Malé – the capital of the Maldives – is home to approximately 150,000 residents in 6 square kilometers of land, making it among the most densely populated capitals of the world. Therefore, facilities like schools and mosques are abundant.

“When you really look at Malé, there’s a mosque on every block,” Shahinda argued, “there is hardly any space left for people to demonstrate.”

“The restrictions on protesting must be made in consideration with the geography of the landscape,” she added.

Restriction not regulation

Another point highlighted at the conference was the wide range of powers given to police in controlling demonstrations.

“The problem we see is it doesn’t provide for police to protect demonstrators. It doesn’t regulate the right, it curbs the right [to demonstrate],” Shahinda stated.

“There must be a provision where police engage with demonstrators and try to bring order before deciding to disperse,” she added.

Furthermore, Shahinda the highlighted vague phrases in the legislation, which she fears are open to numerous interpretations.

“The word ‘reasonable’ used many times. It’s very subjective and we don’t feel it’s appropriate to use in the law.”

Another line could be interpreted as restricting right to assembly solely to police, added Shahinda.

“It’s just one line, a sub-section off a sub-section,” she notes, “but it can be interpreted in a number of ways.”

The right to freedom of assembly doesn’t not stand alone, it has to come with freedom expression and association,” Shahinda warned.

Shahinda went on to connect the issues raised to the recent disappearance and feared abduction of Minivan News journalist Ahmed Rilwan Abdulla.

“The problems that people face in freedom of expression – Rilwan is at the height of it,” said Shahinda.

“We opened the press conference raising concern and calling on authorities to speed up the investigation, and we ended on the same note.”

Systemic Failures: Transparency Maldives

Earlier this month, a press release from local NGO Transparency Maldives (TM) revealed they are currently working to reform the Associations Act in order to create a more enabling environment for civil society.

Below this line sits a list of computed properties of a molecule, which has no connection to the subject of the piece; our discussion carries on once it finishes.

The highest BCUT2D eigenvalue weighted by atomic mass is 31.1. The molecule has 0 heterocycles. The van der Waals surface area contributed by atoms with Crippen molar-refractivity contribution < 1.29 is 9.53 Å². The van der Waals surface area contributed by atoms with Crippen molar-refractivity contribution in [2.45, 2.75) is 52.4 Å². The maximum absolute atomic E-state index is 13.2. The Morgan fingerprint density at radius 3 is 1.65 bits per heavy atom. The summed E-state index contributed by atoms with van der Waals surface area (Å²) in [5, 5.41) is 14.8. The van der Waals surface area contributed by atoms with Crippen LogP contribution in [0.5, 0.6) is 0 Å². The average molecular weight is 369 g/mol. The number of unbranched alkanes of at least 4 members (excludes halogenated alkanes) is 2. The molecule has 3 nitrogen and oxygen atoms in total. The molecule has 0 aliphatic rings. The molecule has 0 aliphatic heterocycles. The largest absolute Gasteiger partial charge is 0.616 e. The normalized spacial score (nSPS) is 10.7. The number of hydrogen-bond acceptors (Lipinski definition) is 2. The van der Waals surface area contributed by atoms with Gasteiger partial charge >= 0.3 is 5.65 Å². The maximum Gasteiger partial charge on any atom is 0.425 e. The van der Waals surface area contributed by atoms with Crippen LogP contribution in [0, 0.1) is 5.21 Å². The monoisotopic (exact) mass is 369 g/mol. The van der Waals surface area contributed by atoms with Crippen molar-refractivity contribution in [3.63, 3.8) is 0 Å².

“Governance, transparency and functioning of CBO’s [community based organisations] will improve if the systemic issues in the regulatory framework are addressed,” TM announced.

Christopher Roberts, TM’s consultant on freedom of association, released a set of comments and recommendations discussing the international best practices of freedom of association legislation and to share his experience of freedom of association in transitional democracies.

The report addresses several legal issues with the 2003 Associations Act of the Maldives.

“The definition of associations provided by article 39(a) of the act is circular and inadequate,” states Christopher Roberts, legal expert on freedom of association.

“The law should instead adopt the definition used at the international level,” argued Roberts.


Finding missing journalist of “high priority,” says police

The Maldives Police Services have said finding Minivan News journalist Ahmed Rilwan Abdulla – believed to have been missing since August 8 – is of “high priority.”

The police held a press conference at 9pm on Sunday night (August 18) and confirmed Rilwan has been seen on CCTV footage wearing black near to the Friday mosque at 12:40am and later around 12:45am at the Hulhumalé ferry terminal in Malé.

However, head of Serious and Organised Crime Department Chief Inspector Abdulla Shatheeh revealed no new information on Rilwan’s disappearance.

According to phone records, Rilwan’s last phone call was made at 10:19pm on August 7 and his last phone activity was at 2:30am on August 8, possibly in the Henveiru ward of Malé.

The phone location conflicts with evidence that points to Rilwan having boarded the Malé – Hulhumalé ferry, including a tweet made at 1:02am reporting seeing local actor Yoosuf Shafeeu onboard the ferry.

Minivan News asked the police if phone records show Rilwan using his phone in Hulhumalé that night, though police declined to comment saying investigations are ongoing.

The police also declined to comment on whether Rilwan may have left the ferry terminal after arriving there. Shatheeh said police are considering all evidence and following all leads.

A police team has been conducting a search in Hulhumalé for the past three days, Shatheeh said, adding that regional police stations have been informed of Rilwan’s disappearance.